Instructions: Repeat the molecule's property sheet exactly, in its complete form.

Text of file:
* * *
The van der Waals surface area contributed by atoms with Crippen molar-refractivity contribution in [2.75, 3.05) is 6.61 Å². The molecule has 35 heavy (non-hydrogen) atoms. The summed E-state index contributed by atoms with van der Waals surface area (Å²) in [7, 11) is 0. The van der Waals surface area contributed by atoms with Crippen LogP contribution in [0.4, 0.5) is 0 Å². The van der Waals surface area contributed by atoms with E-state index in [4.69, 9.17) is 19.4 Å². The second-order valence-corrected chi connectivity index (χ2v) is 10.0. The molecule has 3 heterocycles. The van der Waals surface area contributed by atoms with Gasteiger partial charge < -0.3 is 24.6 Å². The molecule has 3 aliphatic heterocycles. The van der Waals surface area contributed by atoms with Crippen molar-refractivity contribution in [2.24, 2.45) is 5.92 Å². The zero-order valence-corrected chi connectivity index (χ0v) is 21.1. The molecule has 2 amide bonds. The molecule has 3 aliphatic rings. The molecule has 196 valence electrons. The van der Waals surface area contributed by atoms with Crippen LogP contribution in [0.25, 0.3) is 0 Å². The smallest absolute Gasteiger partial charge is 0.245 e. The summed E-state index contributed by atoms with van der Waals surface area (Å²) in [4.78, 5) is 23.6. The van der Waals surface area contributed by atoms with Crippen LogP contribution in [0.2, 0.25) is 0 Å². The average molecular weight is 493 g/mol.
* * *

The van der Waals surface area contributed by atoms with Crippen molar-refractivity contribution in [2.75, 3.05) is 6.61 Å². The molecule has 35 heavy (non-hydrogen) atoms. The summed E-state index contributed by atoms with van der Waals surface area (Å²) in [7, 11) is 0. The van der Waals surface area contributed by atoms with Crippen LogP contribution in [0.4, 0.5) is 0 Å². The van der Waals surface area contributed by atoms with E-state index in [4.69, 9.17) is 19.4 Å². The second-order valence-corrected chi connectivity index (χ2v) is 10.0. The molecule has 3 heterocycles. The van der Waals surface area contributed by atoms with Gasteiger partial charge < -0.3 is 24.6 Å². The molecule has 3 aliphatic heterocycles. The van der Waals surface area contributed by atoms with Crippen molar-refractivity contribution in [2.24, 2.45) is 5.92 Å². The zero-order valence-corrected chi connectivity index (χ0v) is 21.1. The molecule has 2 amide bonds. The molecule has 3 aliphatic rings. The molecule has 196 valence electrons. The van der Waals surface area contributed by atoms with Crippen LogP contribution in [0.25, 0.3) is 0 Å². The smallest absolute Gasteiger partial charge is 0.245 e. The summed E-state index contributed by atoms with van der Waals surface area (Å²) in [4.78, 5) is 23.6. The van der Waals surface area contributed by atoms with Crippen LogP contribution in [0.2, 0.25) is 0 Å². The average molecular weight is 493 g/mol.